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The earliest witnesses - G. C. Waldrep

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Title
The earliest witnesses
Author
G. C. Waldrep
format
Paperback / softback
Publisher
Carcanet Poetry
Language
English
UK Publication Date
20210128

This is how the witness ends: touch, withdraw; touch again.

'American Goshawk', the opening poem in this collection, concludes with these words. The word 'witness' comes with a wealth of meanings. The poems are, at one level, acute observations of the world in its physical and dramatic detail. But eye and ear detect, in what is there, shadows and figures of what is beyond, what imparts to the things perceived their deeper form, significance and beauty. Such seeing is a craft, a form of translation that engages not just the surface but the essence of what is seen, what the poet calls 'eye-proofs of the epiphenomenal world'. The ophthalmologist in 'A Mystic's Guide to Arches' keeps asking, 'Can you see this?' And we can, seeing it more fully each time we re-read the poem and the separate things configure into a single, powerful seeing. Language obscures - until it releases what it names to the senses.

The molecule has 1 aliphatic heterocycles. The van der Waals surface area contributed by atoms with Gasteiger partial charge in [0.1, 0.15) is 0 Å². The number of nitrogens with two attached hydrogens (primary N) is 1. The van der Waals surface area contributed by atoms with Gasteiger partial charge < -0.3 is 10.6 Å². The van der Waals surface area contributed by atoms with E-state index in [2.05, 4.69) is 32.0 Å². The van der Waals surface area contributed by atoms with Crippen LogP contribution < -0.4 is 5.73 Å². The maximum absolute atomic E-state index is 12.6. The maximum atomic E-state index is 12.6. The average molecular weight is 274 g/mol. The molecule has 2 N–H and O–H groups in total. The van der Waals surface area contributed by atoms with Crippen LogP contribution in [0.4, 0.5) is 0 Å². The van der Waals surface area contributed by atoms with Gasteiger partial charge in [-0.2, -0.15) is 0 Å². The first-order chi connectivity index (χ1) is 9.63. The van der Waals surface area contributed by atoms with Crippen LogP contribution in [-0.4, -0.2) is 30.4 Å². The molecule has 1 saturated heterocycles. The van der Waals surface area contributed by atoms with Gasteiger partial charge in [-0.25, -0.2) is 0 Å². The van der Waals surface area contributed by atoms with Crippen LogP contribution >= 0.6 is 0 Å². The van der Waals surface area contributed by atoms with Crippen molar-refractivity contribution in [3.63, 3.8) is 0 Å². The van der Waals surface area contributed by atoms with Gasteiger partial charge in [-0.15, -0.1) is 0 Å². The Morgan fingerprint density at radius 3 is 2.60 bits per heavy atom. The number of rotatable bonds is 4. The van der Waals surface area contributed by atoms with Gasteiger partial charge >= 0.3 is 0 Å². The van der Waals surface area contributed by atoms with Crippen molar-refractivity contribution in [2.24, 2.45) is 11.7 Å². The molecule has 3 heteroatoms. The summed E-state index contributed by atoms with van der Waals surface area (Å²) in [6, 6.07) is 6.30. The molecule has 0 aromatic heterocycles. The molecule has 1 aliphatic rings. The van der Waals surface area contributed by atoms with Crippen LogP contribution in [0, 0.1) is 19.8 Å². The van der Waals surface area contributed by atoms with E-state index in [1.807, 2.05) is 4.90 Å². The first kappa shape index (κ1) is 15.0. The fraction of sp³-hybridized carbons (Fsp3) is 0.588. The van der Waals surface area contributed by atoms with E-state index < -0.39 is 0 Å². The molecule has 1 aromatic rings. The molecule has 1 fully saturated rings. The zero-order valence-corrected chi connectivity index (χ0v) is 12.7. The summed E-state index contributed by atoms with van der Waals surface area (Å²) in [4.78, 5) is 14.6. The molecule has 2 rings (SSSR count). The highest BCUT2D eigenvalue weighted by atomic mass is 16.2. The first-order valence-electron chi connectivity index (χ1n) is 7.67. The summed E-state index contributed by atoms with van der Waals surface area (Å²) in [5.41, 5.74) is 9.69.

The Earliest Witnesses is G.C. Waldrep's British debut.

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G.C. Waldrep is the author most recently of the collection feast gently (Tupelo, 2018), winner of the 2019 William Carlos Williams Award from the Poetry Society of America, and a long poem, Testament (BOA Editions, 2015). Waldrep's poems have appeared in Poetry, Ploughshares, APR, Paris Review, New England Review, New American Writing, Harper's, Tin House, Conjunctions, and many other journals in the USA and abroad, as well as in the Best American Poetry anthology series and the second edition of Norton's Postmodern American Poetry. With Ilya Kaminsky he co-edited Homage to Paul Celan (Marick, 2011) and with Joshua Corey he co-edited The Arcadia Project: North American Postmodern Pastoral (Ahsahta, 2012). Waldrep's work has received prizes from the Poetry Society of America and the Academy of American Poets as well as the Colorado Prize, the Dorset Prize, the Campbell Corner Prize, two Pushcart Prizes, a Gertrude Stein Award for Innovative American Writing, and a 2007 National Endowment for the Arts Fellowship in Literature. He lives in Lewisburg, PA., where he teaches at Bucknell University and edits the journal West Branch. From 2007 to 2018 he served as Editor-at-Large for The Kenyon Review.

'Waldrep's poems sing with a metaphysics and lyricism that is distinctly original and fiercely sublime.'
Publishers Weekly

Type
BOOK
Country of Publication
England
Number of Pages
144

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